2018 wrapped up with the All for One summit on December 4th, 2018, which brought together different women of color health activists to share their passion with the audience. WHAMglobal, as a partner in the field of promoting maternal and child health, had the opportunity of participating in this summit.
2018 has been an incredible year for the Women’s Health Activist Movement (WHAMglobal). Thank you for being a part of the movement!
Throughout 2018, a number of strides were made to improve maternal health in the United States and Pennsylvania. This blog outlines some of the key legislative victories of the year.
In response to our nation’s troubling maternal and child health outcomes, JHF and its supporting organizations are working to re-imagine and redesign the birth experience—from care delivery improvements to payment reform, and from consumer advocacy to policy change. In December, JHF participated in two important conferences at the Kaiser Center for Total Health in Washington D.C., that sought to align partners around creating a higher standard of care for mothers and babies.
On November 16, maternal and perinatal health leaders and experts from across the state gathered in Harrisburg for the first advisory meeting for Pennsylvania’s newly formed Perinatal Quality Collaborative (PQC). Over 60 stakeholders joined the meeting both in-person and virtually.
The WHAMglobal team is excited to share the highlights and lessons learned from the Maternal Leaders Symposium on October 8.
On October 8, the Women’s Health Activist Movement Global (WHAMglobal), a supporting organization of the Jewish Healthcare Foundation (JHF), hosted a Maternal Health Leaders Symposium at the Westin Convention Center in Downtown Pittsburgh. Nearly 130 local, national, and international leaders gathered to identify cutting-edge research and evidence-based programs that address the causes and conditions related to maternal and infant mortality, and identify action strategies.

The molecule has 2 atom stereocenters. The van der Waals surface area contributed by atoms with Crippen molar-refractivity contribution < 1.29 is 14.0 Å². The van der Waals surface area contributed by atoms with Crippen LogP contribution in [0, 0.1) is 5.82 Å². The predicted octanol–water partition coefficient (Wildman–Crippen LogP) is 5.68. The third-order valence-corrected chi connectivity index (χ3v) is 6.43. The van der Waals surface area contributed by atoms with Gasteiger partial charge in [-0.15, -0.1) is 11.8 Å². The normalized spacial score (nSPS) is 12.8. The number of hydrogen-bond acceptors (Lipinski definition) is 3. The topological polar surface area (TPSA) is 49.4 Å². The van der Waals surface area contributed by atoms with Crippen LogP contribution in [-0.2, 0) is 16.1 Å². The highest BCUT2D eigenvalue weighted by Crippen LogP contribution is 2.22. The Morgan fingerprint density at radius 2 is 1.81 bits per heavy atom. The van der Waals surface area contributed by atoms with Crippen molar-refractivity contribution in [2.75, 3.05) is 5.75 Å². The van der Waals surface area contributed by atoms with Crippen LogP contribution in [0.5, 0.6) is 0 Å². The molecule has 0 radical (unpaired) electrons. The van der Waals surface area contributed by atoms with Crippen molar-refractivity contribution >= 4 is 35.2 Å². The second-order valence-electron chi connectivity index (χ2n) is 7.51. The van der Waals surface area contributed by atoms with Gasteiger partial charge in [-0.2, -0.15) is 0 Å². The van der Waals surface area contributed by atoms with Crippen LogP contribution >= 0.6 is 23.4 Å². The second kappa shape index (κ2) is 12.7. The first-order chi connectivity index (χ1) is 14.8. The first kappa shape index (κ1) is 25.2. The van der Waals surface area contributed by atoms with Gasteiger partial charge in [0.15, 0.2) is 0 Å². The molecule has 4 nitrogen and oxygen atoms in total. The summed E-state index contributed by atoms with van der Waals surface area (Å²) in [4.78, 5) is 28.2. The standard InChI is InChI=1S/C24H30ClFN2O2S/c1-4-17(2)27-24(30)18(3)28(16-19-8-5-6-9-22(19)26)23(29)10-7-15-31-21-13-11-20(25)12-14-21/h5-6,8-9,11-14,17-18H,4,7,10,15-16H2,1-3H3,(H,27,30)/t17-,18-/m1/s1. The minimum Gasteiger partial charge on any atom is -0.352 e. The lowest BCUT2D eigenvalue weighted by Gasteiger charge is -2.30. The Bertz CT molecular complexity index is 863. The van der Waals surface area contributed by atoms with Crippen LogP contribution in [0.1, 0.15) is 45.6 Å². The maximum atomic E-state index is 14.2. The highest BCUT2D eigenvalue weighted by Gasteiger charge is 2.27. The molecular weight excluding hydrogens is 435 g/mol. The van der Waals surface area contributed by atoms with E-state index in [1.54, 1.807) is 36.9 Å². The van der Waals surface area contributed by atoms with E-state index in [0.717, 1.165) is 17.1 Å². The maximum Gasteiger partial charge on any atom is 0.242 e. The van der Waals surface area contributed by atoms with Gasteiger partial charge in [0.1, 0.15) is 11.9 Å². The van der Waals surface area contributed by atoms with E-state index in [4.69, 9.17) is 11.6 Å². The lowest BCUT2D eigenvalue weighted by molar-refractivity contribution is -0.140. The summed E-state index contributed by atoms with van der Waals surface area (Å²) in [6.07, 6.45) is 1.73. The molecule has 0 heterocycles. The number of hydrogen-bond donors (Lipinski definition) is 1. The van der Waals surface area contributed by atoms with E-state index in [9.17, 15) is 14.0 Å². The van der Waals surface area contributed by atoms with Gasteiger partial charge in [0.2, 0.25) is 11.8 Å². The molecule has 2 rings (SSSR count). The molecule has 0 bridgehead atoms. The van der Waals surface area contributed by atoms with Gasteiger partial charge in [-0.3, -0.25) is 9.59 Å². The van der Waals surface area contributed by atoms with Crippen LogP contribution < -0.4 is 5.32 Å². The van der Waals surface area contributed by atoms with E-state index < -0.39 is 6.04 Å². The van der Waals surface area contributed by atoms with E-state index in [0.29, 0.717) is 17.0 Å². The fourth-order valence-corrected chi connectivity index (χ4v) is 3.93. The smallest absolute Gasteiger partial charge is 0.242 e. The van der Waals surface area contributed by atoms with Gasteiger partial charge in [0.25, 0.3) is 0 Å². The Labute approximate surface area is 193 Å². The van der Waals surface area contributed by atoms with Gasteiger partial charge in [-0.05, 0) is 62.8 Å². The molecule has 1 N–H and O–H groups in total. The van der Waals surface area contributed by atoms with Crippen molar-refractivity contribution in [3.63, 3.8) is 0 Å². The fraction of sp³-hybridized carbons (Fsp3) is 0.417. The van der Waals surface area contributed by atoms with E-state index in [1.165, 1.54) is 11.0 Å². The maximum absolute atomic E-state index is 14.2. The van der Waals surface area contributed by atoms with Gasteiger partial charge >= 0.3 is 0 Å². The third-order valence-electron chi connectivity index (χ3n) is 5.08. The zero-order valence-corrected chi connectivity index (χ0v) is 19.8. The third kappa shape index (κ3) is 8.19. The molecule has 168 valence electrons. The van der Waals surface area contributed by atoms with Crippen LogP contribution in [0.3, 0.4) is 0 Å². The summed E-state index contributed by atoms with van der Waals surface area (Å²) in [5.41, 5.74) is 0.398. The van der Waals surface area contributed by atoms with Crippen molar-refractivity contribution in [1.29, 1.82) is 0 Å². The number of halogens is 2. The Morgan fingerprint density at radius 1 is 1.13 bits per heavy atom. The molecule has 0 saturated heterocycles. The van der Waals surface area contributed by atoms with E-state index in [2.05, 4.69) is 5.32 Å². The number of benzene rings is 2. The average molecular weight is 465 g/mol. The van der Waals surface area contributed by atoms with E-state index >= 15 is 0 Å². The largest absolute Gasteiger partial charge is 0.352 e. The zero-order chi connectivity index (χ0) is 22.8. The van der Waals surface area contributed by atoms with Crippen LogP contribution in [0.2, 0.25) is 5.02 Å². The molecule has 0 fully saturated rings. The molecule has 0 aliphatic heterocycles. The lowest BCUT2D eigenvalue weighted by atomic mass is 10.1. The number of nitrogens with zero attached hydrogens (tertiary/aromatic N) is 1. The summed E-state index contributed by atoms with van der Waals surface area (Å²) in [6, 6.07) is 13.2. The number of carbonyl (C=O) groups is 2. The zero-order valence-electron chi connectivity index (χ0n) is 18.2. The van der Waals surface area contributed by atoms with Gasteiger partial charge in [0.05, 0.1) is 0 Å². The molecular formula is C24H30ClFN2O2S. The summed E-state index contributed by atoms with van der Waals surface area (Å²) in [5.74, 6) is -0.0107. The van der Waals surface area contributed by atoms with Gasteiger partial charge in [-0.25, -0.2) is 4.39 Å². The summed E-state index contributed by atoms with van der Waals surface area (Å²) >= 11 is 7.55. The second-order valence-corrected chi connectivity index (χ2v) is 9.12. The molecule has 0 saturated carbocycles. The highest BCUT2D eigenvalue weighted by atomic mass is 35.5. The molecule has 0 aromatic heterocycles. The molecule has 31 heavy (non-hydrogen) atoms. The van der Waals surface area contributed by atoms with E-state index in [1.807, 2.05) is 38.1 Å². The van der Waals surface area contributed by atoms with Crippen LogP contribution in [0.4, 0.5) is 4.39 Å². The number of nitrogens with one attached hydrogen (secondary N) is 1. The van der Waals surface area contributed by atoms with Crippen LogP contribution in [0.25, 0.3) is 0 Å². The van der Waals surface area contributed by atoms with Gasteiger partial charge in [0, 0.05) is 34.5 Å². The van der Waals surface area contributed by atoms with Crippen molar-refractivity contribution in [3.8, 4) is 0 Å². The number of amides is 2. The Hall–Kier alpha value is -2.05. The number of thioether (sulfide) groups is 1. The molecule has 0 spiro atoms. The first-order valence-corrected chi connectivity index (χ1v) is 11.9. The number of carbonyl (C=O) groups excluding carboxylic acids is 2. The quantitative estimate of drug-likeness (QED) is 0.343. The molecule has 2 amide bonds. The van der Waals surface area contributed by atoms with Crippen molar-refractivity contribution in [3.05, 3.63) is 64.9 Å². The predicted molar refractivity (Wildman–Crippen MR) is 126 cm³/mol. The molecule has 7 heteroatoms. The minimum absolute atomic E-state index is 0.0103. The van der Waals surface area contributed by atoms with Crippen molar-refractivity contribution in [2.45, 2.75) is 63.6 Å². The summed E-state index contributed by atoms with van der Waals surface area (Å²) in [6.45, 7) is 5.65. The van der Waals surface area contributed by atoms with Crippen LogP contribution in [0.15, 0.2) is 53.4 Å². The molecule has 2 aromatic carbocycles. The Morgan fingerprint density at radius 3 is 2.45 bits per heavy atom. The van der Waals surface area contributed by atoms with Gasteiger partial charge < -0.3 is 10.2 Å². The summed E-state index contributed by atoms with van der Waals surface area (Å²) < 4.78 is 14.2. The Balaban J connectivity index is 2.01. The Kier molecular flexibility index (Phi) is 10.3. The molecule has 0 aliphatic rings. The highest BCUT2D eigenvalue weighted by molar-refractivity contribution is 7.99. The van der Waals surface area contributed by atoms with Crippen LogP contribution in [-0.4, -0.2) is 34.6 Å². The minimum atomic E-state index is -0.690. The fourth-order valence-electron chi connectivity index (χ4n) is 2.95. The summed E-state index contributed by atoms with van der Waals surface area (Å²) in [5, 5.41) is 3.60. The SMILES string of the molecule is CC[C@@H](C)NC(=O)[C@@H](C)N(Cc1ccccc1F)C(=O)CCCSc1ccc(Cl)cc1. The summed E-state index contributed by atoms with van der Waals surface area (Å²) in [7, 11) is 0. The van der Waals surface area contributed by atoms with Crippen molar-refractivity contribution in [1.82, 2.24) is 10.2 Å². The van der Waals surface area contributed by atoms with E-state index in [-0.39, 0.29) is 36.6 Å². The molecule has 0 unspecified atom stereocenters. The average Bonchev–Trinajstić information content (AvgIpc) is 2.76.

On October 24, WHAMglobal Founder Dr. Karen Wolk Feinstein, PhD, was featured in a Q&A with Kidsburgh. Kidsburgh is described as the "go-to online resource focusing on the people and ideas making Pittsburgh a better place to raise kids."
More American women are dying of pregnancy-related complications in the U.S. than any other developed country. The rate of women who die during or after childbirth has been rising here in spite of a global downward trend elsewhere. From 2011 to 2015, more than 4,000 maternal deaths occurred in the U.S. I asked Dr. Liz Erekson, who is our interim chair of Obstetrics and Gynecology, to help shed some light on this topic.
The welcoming Pittsburgh Initiative was launched by Major William Peduto in 2014 as a city’s commitment to ensure that Pittsburgh is a more livable city for all including internationals, Immigrants, and Refugees.
On Thursday, September 27, the WHAMglobal team attended a luncheon hosted by the Women and Girls Foundation (WGF) for a policy briefing on women’s issues in Pennsylvania.
The Henry L. Hillman Foundation approved a $120,000 grant to the Pittsburgh Regional Health Initiative (PRHI) to help establish the Maternal Coalition and Action Network (MOMsCAN). MOMsCAN is a perinatal quality collaborative (PQC) that will build a statewide, multi-stakeholder coalition and use research, training, quality improvement, technical assistance, and policy/advocacy to lower maternal mortality rates in Pennsylvania and achieve excellent attachment and outcomes for mothers and babies.
This fall, join the Salk Health Activist Fellowship and learn how to build a movement, including how to: form an action group, advocate effectively, plan winning strategies, and build a case for action.
On July 19-20, the Women of Impact gathered for an annual meeting that was held at the headquarters of AcademyHealth in Washington, D.C. During the meeting, the Women of Impact welcomed new members, explored their personal and professional legacies, and devised strategies to advance gender equity, diversity, and inclusion in health care.